189. Paper Prepared by Samuel Hoskinson and Harold Saunders of the National Security Council Staff1


Arabian Penninsula Affairs: Kamal Adham, the highly regarded Saudi intelligence chief, has informed us about the most recent developments in the budding security arrangements between the Saudis, Jordanians, and Iranians. His main points were:

  • —He was going to Iran to discuss joint Saudi-Iranian military aid to northern Yemen. The idea was that the Iranians would start off by providing an alternate source of military supply since they had Soviet equipment and spares needed by the Soviet-oriented Yemen military machine. Then after the Iranians had reoriented the Yemenis toward Western arms the Saudis would join in an assistance role. He asked that the U.S. cooperate in the release of equipment of U.S. origin.2
  • Adham also intends to discuss with the Shah the possibility of a coordinated area policy between Iran, Saudi Arabia and Egypt aimed at the “neutralization” of the entire area through the elimination of all foreign military presence. The Arab and Iranian forces would then maintain regional security themselves.
  • Adham said that Saudi-Omani relations were developing extremely well. With the full knowledge and backing of the Saudis, the Jordanians were sending “500 Army commandos” to fight in Dhofar, and the Saudis had told Sultan Qaboos not to worry about the costs of this operation.
  • —The Saudis, according to Adham, also support defense and security assistance to the Persian Gulf states by Jordan, particularly in [Page 581] the form of expertise. They would take a dim view, however, of the Jordanians providing any surplus arms at this particular stage.

Some of this may well be reflected in the President’s talk with the Shah3 since the latter thinks very highly of Adham who has been one of the prime behind-the-scenes movers of the security relationship beginning to develop between Saudi Arabia, Jordan and Iran. Adham, interestingly enough, also has a close personal relationship with Sadat and has been instrumental in the considerable improvement in relations between Saudi Arabia and Egypt since Nasser’s death.4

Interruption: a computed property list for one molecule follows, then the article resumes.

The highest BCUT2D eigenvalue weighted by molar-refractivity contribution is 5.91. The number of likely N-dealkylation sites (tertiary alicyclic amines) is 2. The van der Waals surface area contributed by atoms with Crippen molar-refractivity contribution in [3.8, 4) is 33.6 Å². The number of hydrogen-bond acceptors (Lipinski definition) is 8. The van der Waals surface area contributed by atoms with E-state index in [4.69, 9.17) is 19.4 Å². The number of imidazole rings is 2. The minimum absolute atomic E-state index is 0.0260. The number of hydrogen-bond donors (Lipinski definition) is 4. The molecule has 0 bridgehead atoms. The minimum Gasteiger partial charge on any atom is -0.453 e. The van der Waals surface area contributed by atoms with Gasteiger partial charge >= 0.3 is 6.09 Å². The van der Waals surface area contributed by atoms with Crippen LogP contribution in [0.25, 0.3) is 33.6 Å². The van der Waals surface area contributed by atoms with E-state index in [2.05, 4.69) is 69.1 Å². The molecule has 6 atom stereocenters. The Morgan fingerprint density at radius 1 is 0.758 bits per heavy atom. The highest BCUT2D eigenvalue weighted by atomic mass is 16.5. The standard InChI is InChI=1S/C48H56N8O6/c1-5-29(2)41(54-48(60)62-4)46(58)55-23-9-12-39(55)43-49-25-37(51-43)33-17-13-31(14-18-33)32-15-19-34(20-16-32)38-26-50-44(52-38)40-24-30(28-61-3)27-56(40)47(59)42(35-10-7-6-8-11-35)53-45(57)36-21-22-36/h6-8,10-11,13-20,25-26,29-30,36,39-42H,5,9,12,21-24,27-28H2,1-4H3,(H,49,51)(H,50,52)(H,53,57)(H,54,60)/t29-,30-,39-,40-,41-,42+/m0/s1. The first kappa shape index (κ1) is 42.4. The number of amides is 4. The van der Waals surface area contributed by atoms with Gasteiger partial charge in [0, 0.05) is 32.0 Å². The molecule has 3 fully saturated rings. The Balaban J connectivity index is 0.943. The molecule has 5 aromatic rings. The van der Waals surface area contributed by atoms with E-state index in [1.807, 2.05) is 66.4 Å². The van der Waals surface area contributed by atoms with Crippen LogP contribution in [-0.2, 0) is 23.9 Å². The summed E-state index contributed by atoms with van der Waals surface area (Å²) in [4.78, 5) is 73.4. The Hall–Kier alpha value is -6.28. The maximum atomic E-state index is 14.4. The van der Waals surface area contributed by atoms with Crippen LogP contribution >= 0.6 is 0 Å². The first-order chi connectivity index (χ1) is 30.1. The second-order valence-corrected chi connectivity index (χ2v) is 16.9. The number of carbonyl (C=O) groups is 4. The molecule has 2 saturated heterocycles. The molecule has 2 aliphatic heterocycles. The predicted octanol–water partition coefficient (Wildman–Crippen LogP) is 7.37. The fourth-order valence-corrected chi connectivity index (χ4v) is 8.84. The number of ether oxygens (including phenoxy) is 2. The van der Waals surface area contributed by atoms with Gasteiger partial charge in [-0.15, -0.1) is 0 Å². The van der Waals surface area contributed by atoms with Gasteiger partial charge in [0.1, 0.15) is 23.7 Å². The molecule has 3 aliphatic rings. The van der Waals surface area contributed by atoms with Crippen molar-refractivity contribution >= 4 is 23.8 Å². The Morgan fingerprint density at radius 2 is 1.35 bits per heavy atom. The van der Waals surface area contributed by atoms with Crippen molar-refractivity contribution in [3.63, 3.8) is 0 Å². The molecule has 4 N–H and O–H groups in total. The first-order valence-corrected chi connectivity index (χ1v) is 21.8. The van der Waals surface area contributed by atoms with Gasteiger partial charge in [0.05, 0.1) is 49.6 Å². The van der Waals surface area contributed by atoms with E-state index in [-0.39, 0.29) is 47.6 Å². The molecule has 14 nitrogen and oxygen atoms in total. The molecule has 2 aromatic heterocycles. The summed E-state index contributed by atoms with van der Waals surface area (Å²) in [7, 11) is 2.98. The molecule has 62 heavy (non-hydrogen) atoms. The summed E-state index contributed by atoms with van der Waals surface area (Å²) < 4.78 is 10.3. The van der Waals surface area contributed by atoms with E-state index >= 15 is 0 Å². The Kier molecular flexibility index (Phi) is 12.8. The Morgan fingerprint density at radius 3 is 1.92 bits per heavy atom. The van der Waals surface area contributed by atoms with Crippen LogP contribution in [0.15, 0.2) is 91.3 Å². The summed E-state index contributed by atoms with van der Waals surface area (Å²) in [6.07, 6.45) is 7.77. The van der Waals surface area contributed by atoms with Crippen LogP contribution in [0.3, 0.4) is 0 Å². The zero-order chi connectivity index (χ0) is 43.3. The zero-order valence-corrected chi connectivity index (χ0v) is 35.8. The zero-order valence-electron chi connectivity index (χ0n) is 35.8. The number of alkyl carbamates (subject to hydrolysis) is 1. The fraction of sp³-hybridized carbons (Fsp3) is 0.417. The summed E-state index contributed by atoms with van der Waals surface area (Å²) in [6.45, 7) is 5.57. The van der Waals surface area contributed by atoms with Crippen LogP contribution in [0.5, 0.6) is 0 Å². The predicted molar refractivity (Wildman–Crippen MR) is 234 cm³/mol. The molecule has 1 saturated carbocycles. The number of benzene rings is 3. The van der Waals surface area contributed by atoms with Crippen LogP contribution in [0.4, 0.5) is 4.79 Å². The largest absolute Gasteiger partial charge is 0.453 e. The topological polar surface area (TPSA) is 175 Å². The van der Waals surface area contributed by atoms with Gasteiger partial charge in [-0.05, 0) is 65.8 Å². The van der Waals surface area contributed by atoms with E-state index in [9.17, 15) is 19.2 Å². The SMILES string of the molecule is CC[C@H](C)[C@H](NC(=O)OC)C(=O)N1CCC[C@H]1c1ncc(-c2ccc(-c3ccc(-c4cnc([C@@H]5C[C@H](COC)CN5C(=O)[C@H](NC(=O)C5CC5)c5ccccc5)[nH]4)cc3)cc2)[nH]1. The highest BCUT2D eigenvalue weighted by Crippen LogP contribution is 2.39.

1. Source: National Archives, Nixon Presidential Materials, NSC Files, Box 1287, Saunders Files, Saudi Arabia. Secret. A typed notation reads: “For HAK.” This paper was not included in the President’s Friday (May 12) briefing. (Ibid., Box 41, President’s Daily Briefing Files, May 1–May 16, 1972)
  2. The Department notified the Embassy in Jidda that it was investigating the legal problems involved in the transfer of U.S. military equipment to Yemen by Saudi Arabia or Iran. (Telegram 82456 to Jidda and Tehran, May 11; ibid., Box 630, Country Files, Middle East, Saudi Arabia, Vol. III) In telegram 89421 to Jidda, Tehran, Kuwait, and Sanaa, May 20, the Department noted that it was willing to review on a case-by-case basis requests from Iran or Saudi Arabia to transfer FMS items to Yemen, but the absence of diplomatic relations with Yemen meant only weaponry purchased by Saudi Arabia or Iran on a cash basis could be legally transferred to Yemen. Thus no MAP items or items bought on credit under FMS could be transferred. (Ibid., RG 59, Central Files 1970–73, DEF 19 IRAN–YEMEN)
  3. Nixon visited Tehran May 30 and 31 on his return from the Moscow Summit. See Foreign Relations, 1969–1976, volume E–4, Documents on Iran and Iraq, 1969–1972, Documents 200 and 201.
  4. Attached but not printed is telegram 839 from Kuwait, May 10. The Yemeni intention to shift its entire military procurement from Soviet to Western sources, with the help of Saudi Arabia and Iran, had been affirmed as early as March 30. Maswari had met with Iranian officials as had the Saudis who broached the topic of surplus Iranian F–5s replacing Yemen’s obsolescent MiG–17s. (Letter from Helms to Kissinger, Rogers, and Laird, April 7; Central Intelligence Agency, Executive Registry Files, Job 80–B01086A, Box 3)